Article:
Ecole Polytechnique: Inauguration of SIRTA, a new Atmospheric Research Observatory

SIRTA (Site instrumental de recherche par télédétection), an infrastructure supported by the Institut Pierre-Simon Laplace (IPSL*) and the result of collaboration between CNRS, École Polytechnique and Région Ile-de-France, was inaugurated on Friday 17 September 2021.

This atmospheric research observatory is a national experimental site dedicated to research on climate and the environment. It is one of the few sites in Europe offering the instrumentation, facilities and hosting capacity needed to study atmospheric physical and chemical processes, from the surface to the top of the troposphere, via the boundary layer, to better understand climate feedbacks on regional and decadal scales, to evaluate atmospheric models (climate, weather, chemistry-transport) and to validate space-based observations.

With the aim of supporting scientific research in the field of climatology, SIRTA’s new equipment will make it possible to better understand, anticipate and predict heat waves and pollution peaks, as well as to find innovative solutions for renewable electricity production. They will also strengthen the construction of the European research infrastructure ACTRIS (aerosol, clouds and trace gases research infrastructure), of which SIRTA is a major component.

SIRTA brings together research and experimental teaching carried out by laboratories in Région Ile-de-France in the fields of instrumentation and atmospheric measurements. It is a reference tool at the European and international levels and represents a database of several dozen atmospheric variables recorded over nearly 20 years.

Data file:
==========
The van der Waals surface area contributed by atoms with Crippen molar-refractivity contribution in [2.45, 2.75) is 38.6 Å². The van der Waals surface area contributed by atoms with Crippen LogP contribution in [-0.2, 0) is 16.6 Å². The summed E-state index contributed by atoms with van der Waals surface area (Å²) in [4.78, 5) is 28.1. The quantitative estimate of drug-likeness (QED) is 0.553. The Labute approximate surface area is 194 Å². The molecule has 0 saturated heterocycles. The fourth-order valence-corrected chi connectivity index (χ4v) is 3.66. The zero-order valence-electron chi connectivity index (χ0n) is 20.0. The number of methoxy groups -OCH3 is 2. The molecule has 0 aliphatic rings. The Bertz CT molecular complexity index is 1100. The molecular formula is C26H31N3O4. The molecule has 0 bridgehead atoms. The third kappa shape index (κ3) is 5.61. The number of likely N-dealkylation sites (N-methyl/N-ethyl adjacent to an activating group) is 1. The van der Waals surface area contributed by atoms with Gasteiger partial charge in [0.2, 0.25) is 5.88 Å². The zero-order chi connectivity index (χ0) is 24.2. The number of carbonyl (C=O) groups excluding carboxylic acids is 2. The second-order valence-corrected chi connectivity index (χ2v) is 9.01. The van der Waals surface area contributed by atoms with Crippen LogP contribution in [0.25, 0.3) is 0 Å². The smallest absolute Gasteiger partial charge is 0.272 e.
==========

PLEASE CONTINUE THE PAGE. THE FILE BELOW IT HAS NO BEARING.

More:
Founded in 1999 at IPSL, and formerly housed within the Dynamic Meteorology Laboratory (LMD*), SIRTA now extends over a 2.5 hectares area located to the north of the lake on the École Polytechnique campus. The new infrastructure includes a dedicated and emblematic 600 m² observatory building with a 450 m² instrumental roof.

This new development has made it possible to protect a natural area of around 40 hectares around the observatory, which is essential for the quality and representativeness of the measurements. The new infrastructure provides a permanent setting for the observatory’s historical instrumentation and allows the installation of new high-tech measuring instruments (50 m mast, lidar, wind turbines, solar panels, etc.).

Accessible to all, the site will also provide information to the general public through visits, conferences and debates.

This project has received the support of Société du Grand Paris, EDF R&D, University of Versailles Saint-Quentin-en-Yvelines (UVSQ) and the École Polytechnique Foundation, thanks to the mobilisation of the alumni of the class of 1977, who organised a specific fund-raising campaign to finance this new observatory, and of Daniel Rigny (X 1989), a major donor to the École Polytechnique Foundation.

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